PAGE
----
ART IS A STATE OF INTERNAL TRAVELING –
IN CONVERSATION WITH JAKUB JULIAN ZIÓŁKOWSKI
Jakub Julian Ziółkowski’s intricate paintings and painting-based installations embody his personal microcosm of unsettling visions. They overflow with grotesque characters, hybrid landscapes and enigmatic events. The Polish artist invites viewers to enter his visceral, emotional worlds where obsession, fear, pleasure, and pensiveness collide unceasingly.
Partly dream-like, partly nightmarish imagery of Ziółkowski had the art world abuzz already. His oeuvre attracted the notice of prestigious galleries and museums such as Hauser&Wirth, Zachęta National Gallery of Art in Warsaw and Centre d’Art Contemporain in Geneva, among others. The well-renowned artist is now the jury member of the Allegro Prize Competition that gives the new generation of talented artists the chance to be recognized.
In the following conversation Jakub Julian Ziółkowski shares thoughts on his own artistic practice, the relationship with the art world, and what being a judge of the Allegro Prize Competition means to him.
Wojciech Delikta: Your painting has been described frequently as the microcosm, domain of dreams, fantastical landscape, phantasmagoria and the kingdom of chaos in which you – as the demiurge – restore the order. What are you looking for in these surreal universes?
Jakub Julian Ziółkowski: Art is a tool for understanding, going beyond and learning about the self. Artistic practice is a state of mind, in other words a state of “internal traveling.” Engrossed in the process of a journey itself, you no longer care what you’re looking for because you happen to stumble on things automatically.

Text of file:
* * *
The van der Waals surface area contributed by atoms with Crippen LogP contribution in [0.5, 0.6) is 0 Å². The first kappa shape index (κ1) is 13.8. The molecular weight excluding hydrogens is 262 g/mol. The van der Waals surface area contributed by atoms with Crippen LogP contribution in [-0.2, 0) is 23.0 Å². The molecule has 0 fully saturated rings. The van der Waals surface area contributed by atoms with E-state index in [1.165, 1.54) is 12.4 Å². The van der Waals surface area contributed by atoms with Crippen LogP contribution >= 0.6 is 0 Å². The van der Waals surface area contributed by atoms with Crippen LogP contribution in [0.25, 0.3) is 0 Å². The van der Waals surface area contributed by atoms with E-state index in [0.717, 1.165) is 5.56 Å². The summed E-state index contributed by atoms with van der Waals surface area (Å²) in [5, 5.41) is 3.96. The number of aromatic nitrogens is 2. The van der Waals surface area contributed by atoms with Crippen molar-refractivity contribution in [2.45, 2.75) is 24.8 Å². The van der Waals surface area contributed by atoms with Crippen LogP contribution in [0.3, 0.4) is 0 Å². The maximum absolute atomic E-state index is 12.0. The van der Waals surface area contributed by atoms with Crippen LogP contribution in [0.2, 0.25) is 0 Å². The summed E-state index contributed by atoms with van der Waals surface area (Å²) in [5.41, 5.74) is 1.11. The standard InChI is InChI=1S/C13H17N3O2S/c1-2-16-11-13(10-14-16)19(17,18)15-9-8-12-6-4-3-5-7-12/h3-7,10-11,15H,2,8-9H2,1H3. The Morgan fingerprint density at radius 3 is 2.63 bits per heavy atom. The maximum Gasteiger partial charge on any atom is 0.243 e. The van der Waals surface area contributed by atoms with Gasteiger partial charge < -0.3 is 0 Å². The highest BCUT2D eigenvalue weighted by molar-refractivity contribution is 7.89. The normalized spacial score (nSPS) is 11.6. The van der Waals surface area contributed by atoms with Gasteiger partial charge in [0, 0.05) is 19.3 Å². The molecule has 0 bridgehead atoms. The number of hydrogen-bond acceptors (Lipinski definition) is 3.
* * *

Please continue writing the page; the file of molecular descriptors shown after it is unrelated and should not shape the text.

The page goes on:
Artistic practice represents our internal dimension, this depth you descend into to bridge the divide between the world on the outside and on the inside; to synchronize the import and export of energy and information. The artistic tool knows no bounds. In my opinion, if an artist is looking for anything, then it could only be the best way to attain this state of mind.
WD: Some viewers claim that these worlds you create are completely detached from the reality, which we’re all familiar with. Is their assumption correct?
JJZ: It’s more like the artist inserts an alternative reality as a counterpart to the reality already established as a way of interpreting it. Both worlds are interconnected, one can’t exist without the other. Everything is an interpretation. I’m more inclined to say that the reality is like a boomerang that circles back to you in the form of a work of art. Everything I need is already here, and it always has been, as I reach for the material and start being about. All I had to do was to immerse myself in this state, freefall, tune out the judgmental thought-policing in my head blocking my creative energy. You get in touch with yourself on deep and multiple levels, looking inwards, but it has nothing to do with being detached from reality.